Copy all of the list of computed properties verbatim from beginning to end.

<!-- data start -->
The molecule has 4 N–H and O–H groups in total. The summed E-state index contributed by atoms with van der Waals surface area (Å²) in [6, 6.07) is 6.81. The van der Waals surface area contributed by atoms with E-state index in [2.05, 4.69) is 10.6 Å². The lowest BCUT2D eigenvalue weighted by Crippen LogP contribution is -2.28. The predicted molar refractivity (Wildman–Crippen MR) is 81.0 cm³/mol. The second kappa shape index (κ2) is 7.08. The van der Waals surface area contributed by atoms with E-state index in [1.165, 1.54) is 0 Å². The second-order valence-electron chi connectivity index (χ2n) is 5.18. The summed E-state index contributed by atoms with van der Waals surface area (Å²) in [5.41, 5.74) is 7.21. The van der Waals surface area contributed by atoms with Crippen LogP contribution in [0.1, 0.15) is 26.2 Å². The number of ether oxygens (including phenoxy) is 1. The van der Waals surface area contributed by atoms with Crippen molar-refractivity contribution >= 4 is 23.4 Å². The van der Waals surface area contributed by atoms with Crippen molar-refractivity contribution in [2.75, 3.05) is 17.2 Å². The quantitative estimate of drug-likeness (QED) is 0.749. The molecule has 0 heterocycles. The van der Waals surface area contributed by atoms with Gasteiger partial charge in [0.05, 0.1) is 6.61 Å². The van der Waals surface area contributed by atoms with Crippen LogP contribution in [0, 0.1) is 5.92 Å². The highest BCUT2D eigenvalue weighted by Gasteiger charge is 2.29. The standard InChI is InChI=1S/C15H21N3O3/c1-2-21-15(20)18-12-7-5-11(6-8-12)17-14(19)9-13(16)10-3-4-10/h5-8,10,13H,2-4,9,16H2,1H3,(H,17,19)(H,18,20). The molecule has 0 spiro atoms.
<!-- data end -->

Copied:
The molecule has 4 N–H and O–H groups in total. The summed E-state index contributed by atoms with van der Waals surface area (Å²) in [6, 6.07) is 6.81. The van der Waals surface area contributed by atoms with E-state index in [2.05, 4.69) is 10.6 Å². The lowest BCUT2D eigenvalue weighted by Crippen LogP contribution is -2.28. The predicted molar refractivity (Wildman–Crippen MR) is 81.0 cm³/mol. The second kappa shape index (κ2) is 7.08. The van der Waals surface area contributed by atoms with E-state index in [1.165, 1.54) is 0 Å². The second-order valence-electron chi connectivity index (χ2n) is 5.18. The summed E-state index contributed by atoms with van der Waals surface area (Å²) in [5.41, 5.74) is 7.21. The van der Waals surface area contributed by atoms with Crippen LogP contribution in [0.1, 0.15) is 26.2 Å². The number of ether oxygens (including phenoxy) is 1. The van der Waals surface area contributed by atoms with Crippen molar-refractivity contribution >= 4 is 23.4 Å². The van der Waals surface area contributed by atoms with Crippen molar-refractivity contribution in [2.75, 3.05) is 17.2 Å². The quantitative estimate of drug-likeness (QED) is 0.749. The molecule has 0 heterocycles. The van der Waals surface area contributed by atoms with Gasteiger partial charge in [0.05, 0.1) is 6.61 Å². The van der Waals surface area contributed by atoms with Crippen LogP contribution in [0, 0.1) is 5.92 Å². The highest BCUT2D eigenvalue weighted by Gasteiger charge is 2.29. The standard InChI is InChI=1S/C15H21N3O3/c1-2-21-15(20)18-12-7-5-11(6-8-12)17-14(19)9-13(16)10-3-4-10/h5-8,10,13H,2-4,9,16H2,1H3,(H,17,19)(H,18,20). The molecule has 0 spiro atoms.